by Lynne Blundell…
Small businesses are keen to reduce their carbon footprint, not to mention their energy bills, if the early morning turnout at North Sydney Council’s breakfast launch of its Green Business Energy $aving Program is anything to go by.
More than 32 local businesses turned up at the 8am launch on May 12 and 112 have signed up to the program since mid March.
Project officer for the North Sydney Council program, Larissa Miller, told TFE the Council was impressed with the response from local businesses:
“We were really pleased with the turnout – it shows that businesses are committed to reducing their carbon footprint. We already knew households were because of the high participation in our residential program but it’s good to see businesses are also very keen.”
Miller said the council is aiming to have 200 businesses enrolled in the program by June next year.
The energy saving program aims to help local businesses reduce their energy use and costs by providing a ‘one-stop-shop’ for energy audits, discounted purchase and installation of energy saving equipment as well as ongoing energy monitoring.
Businesses also get help to determine whether they are eligible for the Small Business Energy Efficiency Program grant from the NSW Department of Environment and Climate Change (DECC), worth between $2,000 and $5,000.
Business sector highest user of energy
North Sydney mayor and president of the NSW Local Government Association, Genia McCaffery, told businesses who attended the launch that the program was vital to reduce the North Sydney business sector’s high energy use.
“With a large CBD and several key village shopping areas, North Sydney businesses are a prominent part of the community contributing to the culture, liveliness and economic stability of the area. But – unfortunately – they also emit the majority of the area’s greenhouse gases,” McCaffery said.
North Sydney Council has partnered with energy management company, Global Sustainability Initiatives, to deliver the program and also has support from the NSW Department of Environment and Climate Change (DECC).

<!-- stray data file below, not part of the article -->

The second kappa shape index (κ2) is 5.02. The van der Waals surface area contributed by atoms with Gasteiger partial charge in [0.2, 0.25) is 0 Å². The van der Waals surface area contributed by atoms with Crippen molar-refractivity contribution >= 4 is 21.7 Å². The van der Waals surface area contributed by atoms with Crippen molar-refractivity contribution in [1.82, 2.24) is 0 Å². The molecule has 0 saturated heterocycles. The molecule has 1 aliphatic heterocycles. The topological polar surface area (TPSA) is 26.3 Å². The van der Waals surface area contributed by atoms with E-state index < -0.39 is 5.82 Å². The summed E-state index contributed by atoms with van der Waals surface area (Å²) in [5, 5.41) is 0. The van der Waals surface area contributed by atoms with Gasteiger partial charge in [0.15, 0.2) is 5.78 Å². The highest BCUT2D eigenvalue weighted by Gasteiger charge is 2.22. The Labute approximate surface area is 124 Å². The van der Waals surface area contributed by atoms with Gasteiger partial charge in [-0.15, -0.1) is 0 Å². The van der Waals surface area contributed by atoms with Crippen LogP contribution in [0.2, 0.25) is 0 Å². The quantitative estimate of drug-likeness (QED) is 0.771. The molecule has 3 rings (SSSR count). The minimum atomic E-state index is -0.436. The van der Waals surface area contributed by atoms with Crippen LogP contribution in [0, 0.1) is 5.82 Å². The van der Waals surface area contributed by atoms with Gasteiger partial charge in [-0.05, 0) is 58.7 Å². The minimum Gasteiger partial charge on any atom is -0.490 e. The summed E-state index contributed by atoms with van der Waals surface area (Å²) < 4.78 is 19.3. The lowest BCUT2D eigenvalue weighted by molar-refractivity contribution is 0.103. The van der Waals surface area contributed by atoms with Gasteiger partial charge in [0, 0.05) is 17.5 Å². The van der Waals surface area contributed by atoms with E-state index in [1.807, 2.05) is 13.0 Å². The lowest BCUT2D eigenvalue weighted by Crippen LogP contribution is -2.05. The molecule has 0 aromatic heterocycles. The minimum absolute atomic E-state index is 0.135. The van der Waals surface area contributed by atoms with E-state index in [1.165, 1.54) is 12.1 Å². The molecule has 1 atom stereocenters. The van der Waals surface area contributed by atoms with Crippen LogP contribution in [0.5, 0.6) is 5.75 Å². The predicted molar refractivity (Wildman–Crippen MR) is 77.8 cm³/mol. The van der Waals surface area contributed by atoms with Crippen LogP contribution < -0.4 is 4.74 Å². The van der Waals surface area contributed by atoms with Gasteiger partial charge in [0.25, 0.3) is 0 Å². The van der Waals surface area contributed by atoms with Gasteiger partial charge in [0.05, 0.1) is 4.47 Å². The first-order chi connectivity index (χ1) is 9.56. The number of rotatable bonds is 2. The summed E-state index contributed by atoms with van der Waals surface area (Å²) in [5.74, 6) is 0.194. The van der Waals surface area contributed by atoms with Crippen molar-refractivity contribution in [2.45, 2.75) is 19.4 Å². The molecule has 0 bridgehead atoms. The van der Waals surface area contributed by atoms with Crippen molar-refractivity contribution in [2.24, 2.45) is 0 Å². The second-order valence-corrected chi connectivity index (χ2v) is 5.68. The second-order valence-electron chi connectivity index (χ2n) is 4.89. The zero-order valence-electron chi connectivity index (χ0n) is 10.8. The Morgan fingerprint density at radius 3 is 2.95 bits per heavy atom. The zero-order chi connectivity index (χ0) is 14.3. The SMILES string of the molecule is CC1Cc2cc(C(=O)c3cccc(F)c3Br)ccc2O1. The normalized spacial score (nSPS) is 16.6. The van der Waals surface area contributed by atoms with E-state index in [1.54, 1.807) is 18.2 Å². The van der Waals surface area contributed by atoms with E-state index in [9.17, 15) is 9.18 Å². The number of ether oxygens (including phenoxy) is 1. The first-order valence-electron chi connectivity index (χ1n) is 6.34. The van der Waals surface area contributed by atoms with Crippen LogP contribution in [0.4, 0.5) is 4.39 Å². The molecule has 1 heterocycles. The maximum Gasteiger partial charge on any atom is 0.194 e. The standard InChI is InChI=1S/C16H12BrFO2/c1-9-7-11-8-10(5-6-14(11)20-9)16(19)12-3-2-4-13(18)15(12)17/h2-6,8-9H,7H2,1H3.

Other councils joining in
Other councils running similar programs in conjunction with GSI and DECC in NSW include Hornsby Council, Fairfield Council (NSW) and Holroyd City Council (NSW). In Victoria Knox City Council has also partnered with GSI to offer an energy saving program.
A sustainability program run by Holroyd Council in 2007, involving 60 businesses, achieved some impressive results – energy and water saving initiatives saved the businesses a total of $9261.91 a year. Water consumption was cut by 658,280 litres and energy use by 78,937.61kWh, cutting 60,890kg of CO2 emissions.
Jeremy Mah, project officer with DECC NSW’s Sustainability Programs Division, told TFE that the council-run programs were an effective way of getting the message about energy use across to businesses.
“Small businesses are notoriously difficult to get involved in programs. We have adopted a multi-pronged approach to get our message across including letters, breakfasts such as the North Sydney launch and involvement with Chambers of Commerce.
“It comes down to the bottom line for small business. In the end they will be saving in energy costs through retrofits. A pilot study we did in Cammeray showed that by just replacing lighting businesses can save $400 a year. That’s before you even look at high energy consuming aspects of a business such as refrigeration, air conditioning and heating,” Mah said.
In addition to the its small business energy efficiency program DECC offers assistance to medium and large businesses through its Sustainability Advantage Program.
The Federal Budget delivered further incentive for businesses to do green retrofits, increasing allowable tax deductions for capital asset spending from 30 per cent to 50 per cent.
The 50 per cent reduction will be available for new capital assets worth $1000 or more bought between December 13, 2008, and December 31 this year. It is available to businesses with an annual turnover of less than $2 million.